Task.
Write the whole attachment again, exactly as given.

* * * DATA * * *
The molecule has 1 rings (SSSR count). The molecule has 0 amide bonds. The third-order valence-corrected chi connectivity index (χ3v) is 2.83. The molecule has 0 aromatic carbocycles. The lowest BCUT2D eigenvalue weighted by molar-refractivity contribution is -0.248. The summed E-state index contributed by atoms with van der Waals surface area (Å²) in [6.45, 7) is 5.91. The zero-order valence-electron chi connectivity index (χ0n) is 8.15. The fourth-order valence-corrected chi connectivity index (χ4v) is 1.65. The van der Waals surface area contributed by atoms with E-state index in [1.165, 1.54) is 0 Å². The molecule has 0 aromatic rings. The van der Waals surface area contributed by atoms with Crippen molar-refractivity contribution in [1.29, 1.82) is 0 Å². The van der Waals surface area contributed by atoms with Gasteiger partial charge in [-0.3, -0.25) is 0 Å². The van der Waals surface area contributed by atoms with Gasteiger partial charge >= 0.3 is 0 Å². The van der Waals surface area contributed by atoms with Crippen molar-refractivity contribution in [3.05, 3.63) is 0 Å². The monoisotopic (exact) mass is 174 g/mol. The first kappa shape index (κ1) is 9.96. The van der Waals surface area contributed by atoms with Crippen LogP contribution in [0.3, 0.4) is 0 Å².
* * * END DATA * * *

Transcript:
The molecule has 1 rings (SSSR count). The molecule has 0 amide bonds. The third-order valence-corrected chi connectivity index (χ3v) is 2.83. The molecule has 0 aromatic carbocycles. The lowest BCUT2D eigenvalue weighted by molar-refractivity contribution is -0.248. The summed E-state index contributed by atoms with van der Waals surface area (Å²) in [6.45, 7) is 5.91. The zero-order valence-electron chi connectivity index (χ0n) is 8.15. The fourth-order valence-corrected chi connectivity index (χ4v) is 1.65. The van der Waals surface area contributed by atoms with E-state index in [1.165, 1.54) is 0 Å². The molecule has 0 aromatic rings. The van der Waals surface area contributed by atoms with Crippen molar-refractivity contribution in [1.29, 1.82) is 0 Å². The van der Waals surface area contributed by atoms with Gasteiger partial charge in [-0.3, -0.25) is 0 Å². The van der Waals surface area contributed by atoms with Gasteiger partial charge >= 0.3 is 0 Å². The van der Waals surface area contributed by atoms with Crippen molar-refractivity contribution in [3.05, 3.63) is 0 Å². The monoisotopic (exact) mass is 174 g/mol. The first kappa shape index (κ1) is 9.96. The van der Waals surface area contributed by atoms with Crippen LogP contribution in [0.3, 0.4) is 0 Å².